In the people space, we clearly are going to have even more of a focus on how we create, nurture, sustain, nourish, culturally safe libraries – and our own understanding of what that means is going to change along the way. For me, that’s a huge learning opportunity.

Vicki: For me, reflecting back on the last two days [of this meeting], I think we’ve talked a lot about the work we’ve done over the last several years, and looking ahead and thinking about our business plan, it’s really continuing to build on our achievements.

So we’ve worked together to build NED as a platform, but we’re continuing to talk about how we take that to the next level, to build on that, to continue to grow it, and I guess it’s that further consolidation of our efforts to actually provide something for the Australian community, and I think that really lies at the heart of everything we do.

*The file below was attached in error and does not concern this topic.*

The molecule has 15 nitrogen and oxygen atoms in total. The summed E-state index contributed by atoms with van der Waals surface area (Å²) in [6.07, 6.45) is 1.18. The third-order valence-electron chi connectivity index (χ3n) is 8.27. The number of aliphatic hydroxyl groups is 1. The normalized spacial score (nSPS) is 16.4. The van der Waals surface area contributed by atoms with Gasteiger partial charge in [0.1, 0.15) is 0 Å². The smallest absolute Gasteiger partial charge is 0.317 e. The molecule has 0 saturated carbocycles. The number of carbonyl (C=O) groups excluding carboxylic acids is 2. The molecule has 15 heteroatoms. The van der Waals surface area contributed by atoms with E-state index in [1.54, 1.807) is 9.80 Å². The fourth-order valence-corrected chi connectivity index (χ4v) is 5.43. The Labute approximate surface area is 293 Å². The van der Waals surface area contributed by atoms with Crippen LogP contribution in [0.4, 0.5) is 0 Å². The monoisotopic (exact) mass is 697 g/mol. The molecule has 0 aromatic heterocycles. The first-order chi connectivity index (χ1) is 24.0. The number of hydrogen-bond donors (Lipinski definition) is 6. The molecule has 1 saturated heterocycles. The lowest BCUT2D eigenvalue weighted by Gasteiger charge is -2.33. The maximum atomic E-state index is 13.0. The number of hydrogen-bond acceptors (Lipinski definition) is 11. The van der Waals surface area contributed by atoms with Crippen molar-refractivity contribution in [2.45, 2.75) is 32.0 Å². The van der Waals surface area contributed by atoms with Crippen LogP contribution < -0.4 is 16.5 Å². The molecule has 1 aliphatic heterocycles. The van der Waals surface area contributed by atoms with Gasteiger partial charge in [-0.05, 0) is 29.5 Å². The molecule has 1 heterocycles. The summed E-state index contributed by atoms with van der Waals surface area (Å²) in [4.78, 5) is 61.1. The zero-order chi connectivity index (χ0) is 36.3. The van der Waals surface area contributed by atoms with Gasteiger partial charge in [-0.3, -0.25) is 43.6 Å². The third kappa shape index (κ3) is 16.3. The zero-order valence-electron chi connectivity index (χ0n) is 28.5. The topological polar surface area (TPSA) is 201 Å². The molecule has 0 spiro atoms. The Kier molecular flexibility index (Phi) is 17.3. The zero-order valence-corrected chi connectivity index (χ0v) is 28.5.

How does the NSLA program complement the work going on at your own library?

Vicki: Top of mind for me at the moment is the International Year of Indigenous Languages. We’ve just this week launched our exhibition, Spoken, celebrating Queensland’s languages, and it’s really giving us an opportunity to profile the significant amount of work we’ve done this last decade around documenting, preserving and making language accessible. This exhibition provides an opportunity to profile that to the communities that we’ve worked with but also the general community of Queensland and international visitors as well.

I think in the context of the work that NSLA is doing around cultural competency, it all fits together really well, to actually profile the importance of understanding our Aboriginal and Torres Strait Islander culture and the context that it has in our roles as state libraries and the National Library.